A.  These blobs of green gel are colonies of nostoc that is bacteria get their energy through photosynthesis. When on the ground, nostoc is ordinarily not seen, but after a rain it swells up into the green jelly-like mass. Once thought to have fallen from the sky it has the common names - star jelly and troll’s butter. It dries to a black crust but comes back to its green life when there is sufficient moisture. To discourage its growth, improve drainage and eliminate synthetic fertilizer use. Vinegar and fatty acid herbicides can be used to kill it in lawns if it bothers you but there is really nothing harmful about it.  N. muscorum is known to have major impacts on soil structure, chemistry and biology. In some countries such as Peru nostoc is used as a seasonal dietary item, being eaten alone or in picante -- a local stew -- and is said to be highly nutritious. More on that later!




Q.  I have a 4-foot by 4-foot by 4-foot wood frame compost bin lined with 1/2 inch hardware cloth.  How do you suggest I get rid of fire ants in the compost bin?  They bite me when I work with the compost.  K. M. Dallas, TX

A.  Try adding a 50/50 mix of cornmeal and dry molasses into the pile. I’d try about a gallon of each and mix into the compost. A little extra applied to the surface of the compost after the mixing will also help. 


Q.  Have so many tomatoes - great spring! Some are small & large.  They are turning red. Why are some mushy even off the same bush? Thanks for your help.  S. W. Dallas, TX

A.  May be the heavy rain and could be blossom end rot. For the rot, apply organic fertilizers that contain alfalfa and drench the root zone with Epsom salts at 1 tablespoon per gallon of water. Adding this mix to the Garrett Juice spraying will speed up the process as will applying cornmeal and garlic to the root zone.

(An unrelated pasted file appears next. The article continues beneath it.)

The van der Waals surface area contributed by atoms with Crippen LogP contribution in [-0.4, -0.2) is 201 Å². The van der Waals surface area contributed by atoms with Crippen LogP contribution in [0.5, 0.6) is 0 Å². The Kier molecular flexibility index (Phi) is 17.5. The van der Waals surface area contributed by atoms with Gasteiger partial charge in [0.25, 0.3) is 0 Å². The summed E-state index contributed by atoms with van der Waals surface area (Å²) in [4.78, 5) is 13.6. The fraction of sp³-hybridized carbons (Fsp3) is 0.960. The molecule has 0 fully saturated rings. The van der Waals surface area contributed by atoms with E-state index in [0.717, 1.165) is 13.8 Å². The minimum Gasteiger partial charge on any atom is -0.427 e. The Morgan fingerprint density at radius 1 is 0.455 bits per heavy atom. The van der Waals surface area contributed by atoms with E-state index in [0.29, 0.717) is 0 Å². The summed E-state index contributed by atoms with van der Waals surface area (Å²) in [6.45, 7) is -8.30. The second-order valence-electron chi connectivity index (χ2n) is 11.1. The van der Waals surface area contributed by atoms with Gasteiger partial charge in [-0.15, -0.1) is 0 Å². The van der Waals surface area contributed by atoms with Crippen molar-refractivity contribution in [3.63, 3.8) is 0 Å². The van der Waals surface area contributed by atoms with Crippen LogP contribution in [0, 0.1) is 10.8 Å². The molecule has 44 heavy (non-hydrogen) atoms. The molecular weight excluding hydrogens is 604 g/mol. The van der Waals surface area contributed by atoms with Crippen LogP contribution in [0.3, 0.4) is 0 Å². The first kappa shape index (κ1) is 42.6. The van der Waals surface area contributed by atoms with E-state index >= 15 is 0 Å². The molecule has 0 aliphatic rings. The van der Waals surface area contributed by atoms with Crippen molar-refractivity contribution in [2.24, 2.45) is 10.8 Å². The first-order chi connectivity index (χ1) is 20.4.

Q.  Is there a problem planting heirloom tomatoes of different varieties next to each other?  S. W. Garden City, MO

A. No problem at all. I think it is important to plant a mixture of varieties to provide the best odds for success as the weather conditions change – as is always the case here in Texas and most the rest of the country.


Q.  A neighbor has this bug in abundance and it's destroying her landscape. Have you seen it before? Know of any effective control?  R. C. San Antonio, TX

A.  Looks like keeled treehopper nymphs - rare pest. I’ve never run into them before. Try these, in this order: garlic pepper tea, orange oil and spinosad. Let us know which one works best.



Q.  How much microbe product should be used when mixing with Garrett Juice Plus per gallon of water?  N. B. Dallas, TX

A.  Just follow the label directions of whatever microbe product you use. It will vary depending on the product you choose. If you don't want to deal with mixing, just use the Garrett Juice Pro product. It has the beneficial bacteria and mycorrhizal fungus in the product.
 

  Search Library Topics      Search Newspaper Columns